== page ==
Reaching for the Rope
Finding God in the Fog of Pain Part 4
Making Your Life Mirror – Reaching for the Rope
Pain is the worst possible houseguest. It shows up unannounced and doesn’t even bother to knock. It demands all your attention while it visits and far overstays its welcome.
Multiple surgeries, hospitalizations, and two illnesses that nearly took my life have left me no stranger to the danger of pain. Here’s something I’ve come to realize (and not easily I might add): Pain is a gift.
It’s God’s “built in alarm system” that tells us something is wrong. The inability to feel pain can result in disastrous injuries. However, when the pain of physical adversity, mental anguish or emotional turmoil wields its power like a cruel dictator, the last thing we tend to say is, “Thank you God for this gift.” Let’s be honest. NO ONE likes pain.
Pain can be a tyrant or a teacher, a thief or a tool. The choice is ours.
Pain can make us:
- bitter or better
- sensitive to others’ needs or self absorbed
- unwaveringly depend on God’s grace or unwittingly cooperate with the enemy by believing his lies.
Pain can be a cause for crisis or a catalyst for change. One of the ways to make your life mirror God’s Word is to learn from its heroes. Paul was also no stranger to pain. In Acts 16, he and Silas are seized, dragged, stripped, beaten, severely flogged and thrown into the inner cell of a prison – all for preaching the Gospel. They had every reason to be angry, complain, and ask God to get them out of this unfair and undeserved situation. But they do none of that.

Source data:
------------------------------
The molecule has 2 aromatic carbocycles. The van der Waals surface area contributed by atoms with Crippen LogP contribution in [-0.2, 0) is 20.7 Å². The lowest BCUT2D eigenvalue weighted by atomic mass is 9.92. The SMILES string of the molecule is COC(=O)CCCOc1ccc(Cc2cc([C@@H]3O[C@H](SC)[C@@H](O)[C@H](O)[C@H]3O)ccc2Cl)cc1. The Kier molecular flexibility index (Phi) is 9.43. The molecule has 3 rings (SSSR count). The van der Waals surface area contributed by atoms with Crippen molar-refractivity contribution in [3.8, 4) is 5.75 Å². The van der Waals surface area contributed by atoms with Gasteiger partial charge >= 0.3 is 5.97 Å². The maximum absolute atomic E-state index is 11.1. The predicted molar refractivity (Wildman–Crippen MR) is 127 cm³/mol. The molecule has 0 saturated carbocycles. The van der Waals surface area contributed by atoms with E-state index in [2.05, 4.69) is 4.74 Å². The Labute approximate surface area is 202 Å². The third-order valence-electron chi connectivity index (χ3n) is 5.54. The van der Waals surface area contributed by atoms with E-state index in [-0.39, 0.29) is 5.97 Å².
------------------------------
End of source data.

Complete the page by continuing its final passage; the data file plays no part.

Their response? Remarkable.
At midnight, they are up “praying and singing hymns to God.” They expressed gratitude in the midst of unimaginable pain and inhumane treatment.
God’s response? Remarkable.
He sent such a violent earthquake that the prison doors flew open. The jailer reached for his sword to kill himself, fearing the prisoners would all escape. Paul and Silas yelled for him to stop and didn’t move a muscle. They didn’t leave even when they had the chance. Why? Because they were others-minded and Kingdom-minded.
The jailor’s response? Remarkable.
“What must I do to be saved?”
Paul and Silas’ witness and integrity silently preached a sermon that led to the salvation of the jailor and his entire family. In the middle of the night, the jailor took them to his house, washed their wounds and asked that he and his family immediately be baptized. He fed them a meal and was “full of joy because he had come to believe.” Paul and Silas were released. 2 men of faith, 24 hours and a 360 degree turnaround.
Let me ask you a couple of questions.
Would the jailor and his family have received salvation if Paul and Silas had not been in prison?
Would God have provided for their deliverance if they had been complaining, angry at God and bitter?
I’d love for you to chew on these takeaways and share your thoughts by leaving me a comment below:
- If you want to find God in the fog of pain, cultivate and activate an attitude of gratitude.
- Our response in trial has a lot to do with God’s ability to bless us. Complaining stops God’s hand.
- God always provides a way, it’s just not always the way we wanted.
- If we truly believe God is working on our behalf in ALL situations, we can grab ahold of the rope of gratitude.